The income that they list on these tax forms is then federally taxed at the investor’s own marginal tax rate, according to the tax bracket and taxpayer status they fall into. It should not taxed on the state or local level, though you should always consult with a tax professional to discuss your specific situation.
Investors also have the option of automatic withholding, if they so choose. In this case, a percentage of interest income is withheld and transferred to the IRS automatically. If the Treasury bills are purchased through TreasuryDirect, you can select automatic withholding to reduce the effort of calculating and paying taxes, but taxpayers who choose this option cede some control over the process and may still owe taxes based on their unique circumstances.
Tax Advantages and Disadvantages of Treasury Bills
Though income earned from Treasury bills is taxed at a federal level, the lack of taxation from state and local governments can be an advantage for taxpayers. This is especially true if investors live in areas with high income municipal or state taxes.
While Treasury bills do not tend to come with especially large returns, the minimized taxes paid on these modest earnings can make Treasury bills a more profitable option relative to similar low-risk investments.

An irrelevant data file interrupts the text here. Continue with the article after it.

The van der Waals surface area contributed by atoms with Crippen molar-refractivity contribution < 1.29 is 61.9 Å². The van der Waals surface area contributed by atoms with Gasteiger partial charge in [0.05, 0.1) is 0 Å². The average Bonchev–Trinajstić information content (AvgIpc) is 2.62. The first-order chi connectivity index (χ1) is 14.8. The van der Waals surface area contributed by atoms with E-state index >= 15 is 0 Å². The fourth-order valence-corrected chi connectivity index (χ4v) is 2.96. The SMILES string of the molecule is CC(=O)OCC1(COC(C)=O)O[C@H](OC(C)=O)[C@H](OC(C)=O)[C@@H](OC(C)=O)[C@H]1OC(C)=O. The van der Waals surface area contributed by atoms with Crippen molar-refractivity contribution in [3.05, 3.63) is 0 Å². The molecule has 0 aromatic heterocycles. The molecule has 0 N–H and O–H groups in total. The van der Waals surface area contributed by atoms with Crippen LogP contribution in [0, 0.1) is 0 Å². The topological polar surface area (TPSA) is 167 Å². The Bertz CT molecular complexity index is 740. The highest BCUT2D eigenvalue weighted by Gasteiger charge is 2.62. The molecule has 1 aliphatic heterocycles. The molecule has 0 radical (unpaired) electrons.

For instance, depending where you live, Treasury bills may result in greater net, after-tax earnings compared to high-yield savings accounts, Certificates of Deposit, and corporate bonds, simply because Treasury bills are not taxed on the state and local level.
The interest income earned on Treasury bills is taxable at the federal level, and earnings from Treasury bills sold on the secondary market can be taxed via capital gains taxes.
Nevertheless, because the interest earnings from Treasury bills are not taxed at state or local levels, these investments may be especially advantageous for those who live in a high-tax state such as New York or California.
The tax advantages of Treasury bills helps make them a reliable and low-risk option for investors. As always, you should consult your legal and/or tax advisors before making any financial decisions.